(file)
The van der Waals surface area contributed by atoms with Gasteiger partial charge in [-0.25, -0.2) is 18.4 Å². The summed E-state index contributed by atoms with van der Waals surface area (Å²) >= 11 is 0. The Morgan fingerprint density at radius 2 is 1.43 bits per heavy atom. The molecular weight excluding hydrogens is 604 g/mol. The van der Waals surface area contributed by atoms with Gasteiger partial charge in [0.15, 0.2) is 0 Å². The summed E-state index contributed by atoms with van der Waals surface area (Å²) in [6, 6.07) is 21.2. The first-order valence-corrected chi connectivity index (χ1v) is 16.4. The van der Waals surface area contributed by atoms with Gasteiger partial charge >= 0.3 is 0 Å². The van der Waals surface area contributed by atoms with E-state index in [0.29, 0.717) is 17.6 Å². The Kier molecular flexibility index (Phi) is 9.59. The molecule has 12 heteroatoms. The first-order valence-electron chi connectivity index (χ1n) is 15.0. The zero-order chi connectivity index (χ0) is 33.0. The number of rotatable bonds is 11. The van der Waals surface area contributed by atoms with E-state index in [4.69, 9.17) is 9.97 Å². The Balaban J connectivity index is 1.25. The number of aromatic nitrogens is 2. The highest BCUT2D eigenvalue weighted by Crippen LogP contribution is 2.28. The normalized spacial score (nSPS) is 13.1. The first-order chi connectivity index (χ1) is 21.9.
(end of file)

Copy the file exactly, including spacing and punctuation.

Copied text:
The van der Waals surface area contributed by atoms with Gasteiger partial charge in [-0.25, -0.2) is 18.4 Å². The summed E-state index contributed by atoms with van der Waals surface area (Å²) >= 11 is 0. The Morgan fingerprint density at radius 2 is 1.43 bits per heavy atom. The molecular weight excluding hydrogens is 604 g/mol. The van der Waals surface area contributed by atoms with Gasteiger partial charge in [0.15, 0.2) is 0 Å². The summed E-state index contributed by atoms with van der Waals surface area (Å²) in [6, 6.07) is 21.2. The first-order valence-corrected chi connectivity index (χ1v) is 16.4. The van der Waals surface area contributed by atoms with Gasteiger partial charge >= 0.3 is 0 Å². The van der Waals surface area contributed by atoms with E-state index in [0.29, 0.717) is 17.6 Å². The Kier molecular flexibility index (Phi) is 9.59. The molecule has 12 heteroatoms. The first-order valence-electron chi connectivity index (χ1n) is 15.0. The zero-order chi connectivity index (χ0) is 33.0. The number of rotatable bonds is 11. The van der Waals surface area contributed by atoms with E-state index in [4.69, 9.17) is 9.97 Å². The Balaban J connectivity index is 1.25. The number of aromatic nitrogens is 2. The highest BCUT2D eigenvalue weighted by Crippen LogP contribution is 2.28. The normalized spacial score (nSPS) is 13.1. The first-order chi connectivity index (χ1) is 21.9.